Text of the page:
In the days before email was the communication norm, waiting to find out when my appointment for a green card interview was to be scheduled, I would wake up before dawn to call the American Consulate in Naples, where my application was being considered. My attorney had suggested I called, repeatedly, as, by the time I would get the letter, the appointment date would be too close to book a reasonably priced flight (or even past – the Italian mail is notorious).
Finally, one foggy November morning, a friendly employee told me I was scheduled to appear on December 5. I decamped to Naples, dragging my mother along, for the two-day proceedings. We stayed at the Pensione Ancora, a cheery hotel right by the water and a skip and a hop from the sprawling and imposing American outpost.
I spent the next two days with five other souls, seeking American residency, huddled on benches along wide corridors, waiting for an ancient doctor to examine us and deem us TB and HIV free; on taxis looking for the clinic where we would receive a million vaccinations; in a large room where a consular employee, behind a glass, would decide our fate.
I wasn’t worried – my work for a multinational company, in those days, made me an easy shoo-in – but I was bored. An elderly Iranian couple found ripe terrain when they asked me to help them fill out the endless forms we were given. They did not speak Italian and their English was shaky – and I was more than happy to oblige. As Iran has no diplomatic ties with the United States, all consular matters for Iranian citizens are explicated in other countries, Italy being one of them.
During those two days, I kept the Iranian couple close, shuttling them around Naples with me, explaining as best I could what was going to happen. In the process, I understood their son lived in the US, that the gentleman was a former politician under the Shah, and, now retired, they were looking to spend six months of the year in Los Angeles. I curiously peeked at the passport photo of Iran, I still remember her name, in which she was veiled, and how different she looked from the elegant lady sitting next to me.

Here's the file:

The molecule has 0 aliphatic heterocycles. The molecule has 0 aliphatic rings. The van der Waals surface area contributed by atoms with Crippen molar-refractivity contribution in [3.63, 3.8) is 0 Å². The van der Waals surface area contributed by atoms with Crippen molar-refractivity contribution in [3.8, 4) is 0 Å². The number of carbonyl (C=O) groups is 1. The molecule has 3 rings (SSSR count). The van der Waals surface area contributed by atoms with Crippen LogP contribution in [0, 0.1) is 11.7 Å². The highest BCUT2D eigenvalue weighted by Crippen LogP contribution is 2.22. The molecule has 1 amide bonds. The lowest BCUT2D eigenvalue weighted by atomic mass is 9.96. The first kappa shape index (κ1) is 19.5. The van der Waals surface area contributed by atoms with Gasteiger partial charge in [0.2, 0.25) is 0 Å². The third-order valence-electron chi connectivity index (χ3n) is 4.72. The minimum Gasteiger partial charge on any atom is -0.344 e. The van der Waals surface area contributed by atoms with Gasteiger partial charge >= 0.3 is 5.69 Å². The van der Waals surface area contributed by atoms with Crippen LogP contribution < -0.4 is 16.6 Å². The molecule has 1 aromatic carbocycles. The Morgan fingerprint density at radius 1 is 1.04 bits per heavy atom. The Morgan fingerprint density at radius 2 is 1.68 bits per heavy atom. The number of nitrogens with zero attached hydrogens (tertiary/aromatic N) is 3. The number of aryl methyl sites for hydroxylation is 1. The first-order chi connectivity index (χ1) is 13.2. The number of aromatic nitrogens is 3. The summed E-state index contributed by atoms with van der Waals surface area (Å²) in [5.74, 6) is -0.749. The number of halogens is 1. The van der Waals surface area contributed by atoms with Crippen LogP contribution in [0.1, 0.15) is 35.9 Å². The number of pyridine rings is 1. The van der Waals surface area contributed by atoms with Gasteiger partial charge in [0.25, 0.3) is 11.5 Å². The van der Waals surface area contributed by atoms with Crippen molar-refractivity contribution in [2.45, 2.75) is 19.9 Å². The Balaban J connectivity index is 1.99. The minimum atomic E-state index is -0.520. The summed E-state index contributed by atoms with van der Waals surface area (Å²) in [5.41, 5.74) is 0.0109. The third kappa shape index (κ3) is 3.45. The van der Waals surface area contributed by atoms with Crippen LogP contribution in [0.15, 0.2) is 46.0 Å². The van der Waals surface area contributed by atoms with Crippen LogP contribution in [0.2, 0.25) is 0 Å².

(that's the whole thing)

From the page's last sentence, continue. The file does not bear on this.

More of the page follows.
Once it was all over, and we were sent on our way with large yellow envelopes containing the proof that we now belonged in America, I boarded a train north with the charming couple who, in an effort to thank me, offered me a bag of Persian pistachios and a sachet of saffron. We exchanged phone numbers and I forgot all about them until a month or so later, when, back in LA, I got a call from Iran, inviting me for dinner. It was my first encounter with Persian cuisine and hospitality. The fragrant saffron rice, the mounds of chopped herbs, the juicy meat – it all stayed with me and made me look for more. Which, in LA, home to the largest Iranian diaspora in the world, is not hard.
Walk down a stretch of Westwood Boulevard and you will find yourself in “Persian Square”, where you can eat at one of the delicious restaurants, drop into an ice-cream parlor for saffron and rose ice-cream or in one of the food markets for any ingredients not readily available at your local supermarket (pomegranate molasses come to mind). If you live in LA, you have at least a passing knowledge of Persian culture: you must have some Persian friends or, at the bare minimum, noticed the banners that go up at this time of the year, wishing a Happy Norwuz.
As I am a glutton for festivities, which I repurpose to fit my life no matter the culture they originate from, I embraced Norwuz immediately: a secular celebration of spring, it’s also known as the Persian New Year. Families come together around elaborate and multi dish meals and the day is spent visiting families and friends. Typically, American Iranians travel to Iran or their family members travel over here (a practice severely dampened by the recent travel ban).
At the heart of Norwuz, which coincides with the Spring equinox (a time feted by many ancient cultures all over Europe) is renewal. Winter is over and we are getting ready to embrace longer and warmer days, to refresh our lives (and baring our glow in the dark legs), to renew ourselves. In a nod to Norwuz, tonight I will make a simple fish baked with a ton of herbs and the crusty rice I like so much that I encountered, for the first time, nearly twenty years ago.
So – whether Persian or not, let me wish you a wonderful Spring: may it be a season of renewal, of hope and joy.